The problems inherent in a site such as this are illustrated in an article published today by CNET’s Declan McCullagh, Lawyer Rating Site Not Without Objections. After testing Avvo, McCullagh found it “riddled with bizarre errors, profiles of attorneys who have been dead for more than a century and inexplicable scores in which some felons received better ratings than law school deans and internationally renowned litigators.” For example, those searching for a lawyer in Illinois might be interested in one named Abraham Lincoln, described by Avvo has having been licensed to practice law in the state for 171 years.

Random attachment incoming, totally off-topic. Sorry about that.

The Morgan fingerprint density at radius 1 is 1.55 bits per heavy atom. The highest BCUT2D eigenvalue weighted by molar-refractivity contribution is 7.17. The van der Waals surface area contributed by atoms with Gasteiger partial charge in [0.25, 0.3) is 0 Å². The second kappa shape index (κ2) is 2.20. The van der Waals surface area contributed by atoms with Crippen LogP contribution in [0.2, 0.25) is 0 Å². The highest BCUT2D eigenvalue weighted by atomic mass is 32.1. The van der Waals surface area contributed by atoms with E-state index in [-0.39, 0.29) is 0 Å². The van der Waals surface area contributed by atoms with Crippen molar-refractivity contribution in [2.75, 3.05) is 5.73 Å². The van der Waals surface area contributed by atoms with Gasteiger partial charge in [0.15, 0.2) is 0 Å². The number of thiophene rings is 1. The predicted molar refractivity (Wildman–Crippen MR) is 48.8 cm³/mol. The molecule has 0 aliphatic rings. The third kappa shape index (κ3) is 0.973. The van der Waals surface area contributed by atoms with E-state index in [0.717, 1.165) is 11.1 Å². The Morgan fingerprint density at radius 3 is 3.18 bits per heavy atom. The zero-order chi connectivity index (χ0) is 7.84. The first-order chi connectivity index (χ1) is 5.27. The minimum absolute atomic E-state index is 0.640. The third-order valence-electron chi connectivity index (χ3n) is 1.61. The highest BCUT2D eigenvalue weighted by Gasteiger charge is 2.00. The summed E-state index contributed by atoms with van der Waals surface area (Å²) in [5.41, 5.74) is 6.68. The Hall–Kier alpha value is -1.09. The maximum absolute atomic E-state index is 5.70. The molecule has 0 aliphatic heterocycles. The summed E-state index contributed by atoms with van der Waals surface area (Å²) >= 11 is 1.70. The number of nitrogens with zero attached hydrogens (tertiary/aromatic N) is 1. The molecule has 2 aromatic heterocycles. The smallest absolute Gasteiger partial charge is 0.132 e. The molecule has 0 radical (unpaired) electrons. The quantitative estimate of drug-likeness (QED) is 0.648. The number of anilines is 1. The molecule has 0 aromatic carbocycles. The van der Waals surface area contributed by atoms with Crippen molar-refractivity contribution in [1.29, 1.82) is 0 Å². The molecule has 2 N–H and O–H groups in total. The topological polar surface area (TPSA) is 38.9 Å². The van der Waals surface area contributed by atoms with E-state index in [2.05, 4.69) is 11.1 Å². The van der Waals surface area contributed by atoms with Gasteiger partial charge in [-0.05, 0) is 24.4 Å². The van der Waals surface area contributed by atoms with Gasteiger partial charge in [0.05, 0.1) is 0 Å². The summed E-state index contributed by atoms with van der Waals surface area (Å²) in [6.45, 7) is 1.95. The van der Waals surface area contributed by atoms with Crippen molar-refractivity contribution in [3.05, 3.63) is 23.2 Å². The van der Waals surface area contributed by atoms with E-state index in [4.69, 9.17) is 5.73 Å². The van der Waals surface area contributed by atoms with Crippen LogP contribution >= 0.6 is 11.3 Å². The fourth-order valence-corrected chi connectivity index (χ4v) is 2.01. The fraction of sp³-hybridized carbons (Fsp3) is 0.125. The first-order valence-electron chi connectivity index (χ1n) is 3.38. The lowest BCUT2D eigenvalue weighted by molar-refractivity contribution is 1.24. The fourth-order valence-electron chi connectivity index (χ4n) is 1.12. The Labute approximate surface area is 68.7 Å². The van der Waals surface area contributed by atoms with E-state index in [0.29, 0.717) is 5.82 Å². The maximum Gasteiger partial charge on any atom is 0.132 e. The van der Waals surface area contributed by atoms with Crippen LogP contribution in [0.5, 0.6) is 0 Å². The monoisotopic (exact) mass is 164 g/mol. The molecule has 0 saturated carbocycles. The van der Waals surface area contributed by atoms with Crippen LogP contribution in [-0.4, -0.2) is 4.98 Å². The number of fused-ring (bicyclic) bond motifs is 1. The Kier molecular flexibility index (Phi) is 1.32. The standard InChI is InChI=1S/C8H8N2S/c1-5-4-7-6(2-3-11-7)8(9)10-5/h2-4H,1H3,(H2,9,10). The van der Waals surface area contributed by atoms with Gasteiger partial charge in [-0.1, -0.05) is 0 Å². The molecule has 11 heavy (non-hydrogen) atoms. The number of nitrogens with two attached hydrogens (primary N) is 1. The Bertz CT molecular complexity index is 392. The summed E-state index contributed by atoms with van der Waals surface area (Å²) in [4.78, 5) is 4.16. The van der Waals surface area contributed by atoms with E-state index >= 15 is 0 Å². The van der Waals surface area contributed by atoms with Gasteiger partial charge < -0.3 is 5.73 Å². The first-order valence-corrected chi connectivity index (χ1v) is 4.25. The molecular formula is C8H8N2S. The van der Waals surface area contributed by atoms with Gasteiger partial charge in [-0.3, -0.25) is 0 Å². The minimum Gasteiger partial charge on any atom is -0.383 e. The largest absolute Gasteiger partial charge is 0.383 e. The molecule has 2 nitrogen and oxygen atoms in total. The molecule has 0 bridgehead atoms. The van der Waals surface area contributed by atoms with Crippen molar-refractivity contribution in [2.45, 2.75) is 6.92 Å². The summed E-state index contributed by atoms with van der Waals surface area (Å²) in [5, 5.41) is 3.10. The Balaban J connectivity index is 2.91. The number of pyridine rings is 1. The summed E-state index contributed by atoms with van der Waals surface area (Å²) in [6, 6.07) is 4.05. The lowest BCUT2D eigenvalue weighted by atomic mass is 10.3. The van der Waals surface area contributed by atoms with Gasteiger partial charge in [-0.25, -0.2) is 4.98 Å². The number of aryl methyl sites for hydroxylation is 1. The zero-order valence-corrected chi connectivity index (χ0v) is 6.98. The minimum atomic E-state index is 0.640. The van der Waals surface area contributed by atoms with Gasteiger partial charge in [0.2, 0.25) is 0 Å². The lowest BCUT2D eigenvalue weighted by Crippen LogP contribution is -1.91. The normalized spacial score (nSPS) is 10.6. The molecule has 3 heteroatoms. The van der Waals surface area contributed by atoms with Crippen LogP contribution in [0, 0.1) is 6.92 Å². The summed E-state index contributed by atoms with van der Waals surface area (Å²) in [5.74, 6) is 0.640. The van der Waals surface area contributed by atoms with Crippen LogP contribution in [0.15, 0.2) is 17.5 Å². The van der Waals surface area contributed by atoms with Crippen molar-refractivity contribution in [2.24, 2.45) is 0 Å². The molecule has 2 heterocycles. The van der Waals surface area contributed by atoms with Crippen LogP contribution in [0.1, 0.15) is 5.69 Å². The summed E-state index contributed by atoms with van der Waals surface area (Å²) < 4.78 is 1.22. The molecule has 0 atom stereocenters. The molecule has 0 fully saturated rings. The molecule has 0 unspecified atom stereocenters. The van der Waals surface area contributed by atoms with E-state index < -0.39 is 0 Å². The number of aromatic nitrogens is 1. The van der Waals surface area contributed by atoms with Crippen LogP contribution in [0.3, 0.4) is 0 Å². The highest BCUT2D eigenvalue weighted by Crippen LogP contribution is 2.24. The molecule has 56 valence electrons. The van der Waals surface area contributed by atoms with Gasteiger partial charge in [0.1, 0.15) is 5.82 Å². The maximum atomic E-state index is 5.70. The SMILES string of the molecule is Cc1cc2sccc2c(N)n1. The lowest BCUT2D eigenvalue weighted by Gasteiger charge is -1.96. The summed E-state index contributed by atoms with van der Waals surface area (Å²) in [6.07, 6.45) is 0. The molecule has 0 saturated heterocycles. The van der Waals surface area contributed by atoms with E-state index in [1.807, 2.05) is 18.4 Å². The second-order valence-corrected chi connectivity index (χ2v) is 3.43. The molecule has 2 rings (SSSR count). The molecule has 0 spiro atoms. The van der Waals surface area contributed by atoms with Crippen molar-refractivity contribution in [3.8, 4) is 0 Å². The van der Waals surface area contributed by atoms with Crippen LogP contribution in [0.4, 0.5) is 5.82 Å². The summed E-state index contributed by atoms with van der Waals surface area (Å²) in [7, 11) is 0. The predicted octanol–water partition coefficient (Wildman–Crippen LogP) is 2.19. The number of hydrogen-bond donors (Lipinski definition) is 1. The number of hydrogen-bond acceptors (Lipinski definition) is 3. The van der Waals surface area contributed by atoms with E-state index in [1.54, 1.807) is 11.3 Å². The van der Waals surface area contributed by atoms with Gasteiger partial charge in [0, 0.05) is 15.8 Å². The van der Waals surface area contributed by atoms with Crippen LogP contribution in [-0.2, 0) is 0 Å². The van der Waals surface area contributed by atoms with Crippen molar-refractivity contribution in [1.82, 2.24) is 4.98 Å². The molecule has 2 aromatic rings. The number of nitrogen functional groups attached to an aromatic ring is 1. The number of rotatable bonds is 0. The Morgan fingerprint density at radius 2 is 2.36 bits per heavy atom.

And yes, the Lincoln profile is still up, which you can see for yourself by clicking on the link. However, I’m inclined to give Avvo a pass on this one as the portrait up on the page seems to clearly imply an homage (although the “Is This You? Click Here to Update Your Profile For Free” is a curious touch).
John Henry Browne’s Complaint
John Henry Browne is a Seattle-based criminal defense attorney. By his own admission, he’s a pretty good one:
“I have tried five serious felony cases in the last few months and received not guilty verdicts in four of those cases. Three of those cases were acquittals of sexual misconduct allegations that would have put my client in prison for 20 to 30 years. I have never lost a jury trial involving sexual misconduct (rape, child molestation, etc.)”
From Browne’s demand letter to Avvo, reprinted here (emphasis in original).